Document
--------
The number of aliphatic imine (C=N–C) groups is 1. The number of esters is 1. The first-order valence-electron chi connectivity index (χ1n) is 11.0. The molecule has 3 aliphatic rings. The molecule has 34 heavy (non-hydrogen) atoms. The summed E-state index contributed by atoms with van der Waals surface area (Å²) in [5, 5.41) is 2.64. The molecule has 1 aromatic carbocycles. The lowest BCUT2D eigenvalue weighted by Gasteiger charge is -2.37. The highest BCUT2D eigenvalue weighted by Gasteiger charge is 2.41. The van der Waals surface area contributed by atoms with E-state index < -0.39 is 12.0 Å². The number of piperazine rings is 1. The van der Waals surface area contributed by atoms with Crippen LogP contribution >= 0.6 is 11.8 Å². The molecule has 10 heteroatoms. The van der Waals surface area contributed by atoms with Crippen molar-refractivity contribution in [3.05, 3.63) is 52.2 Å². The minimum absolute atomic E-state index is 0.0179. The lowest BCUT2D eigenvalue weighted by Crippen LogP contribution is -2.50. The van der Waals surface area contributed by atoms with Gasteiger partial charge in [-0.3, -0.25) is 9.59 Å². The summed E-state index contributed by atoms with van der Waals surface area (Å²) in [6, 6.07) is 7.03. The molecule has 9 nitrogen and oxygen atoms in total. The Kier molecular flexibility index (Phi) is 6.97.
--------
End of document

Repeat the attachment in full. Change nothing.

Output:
The number of aliphatic imine (C=N–C) groups is 1. The number of esters is 1. The first-order valence-electron chi connectivity index (χ1n) is 11.0. The molecule has 3 aliphatic rings. The molecule has 34 heavy (non-hydrogen) atoms. The summed E-state index contributed by atoms with van der Waals surface area (Å²) in [5, 5.41) is 2.64. The molecule has 1 aromatic carbocycles. The lowest BCUT2D eigenvalue weighted by Gasteiger charge is -2.37. The highest BCUT2D eigenvalue weighted by Gasteiger charge is 2.41. The van der Waals surface area contributed by atoms with E-state index < -0.39 is 12.0 Å². The number of piperazine rings is 1. The van der Waals surface area contributed by atoms with Crippen LogP contribution >= 0.6 is 11.8 Å². The molecule has 10 heteroatoms. The van der Waals surface area contributed by atoms with Crippen molar-refractivity contribution in [3.05, 3.63) is 52.2 Å². The minimum absolute atomic E-state index is 0.0179. The lowest BCUT2D eigenvalue weighted by Crippen LogP contribution is -2.50. The van der Waals surface area contributed by atoms with Gasteiger partial charge in [-0.3, -0.25) is 9.59 Å². The summed E-state index contributed by atoms with van der Waals surface area (Å²) in [6, 6.07) is 7.03. The molecule has 9 nitrogen and oxygen atoms in total. The Kier molecular flexibility index (Phi) is 6.97.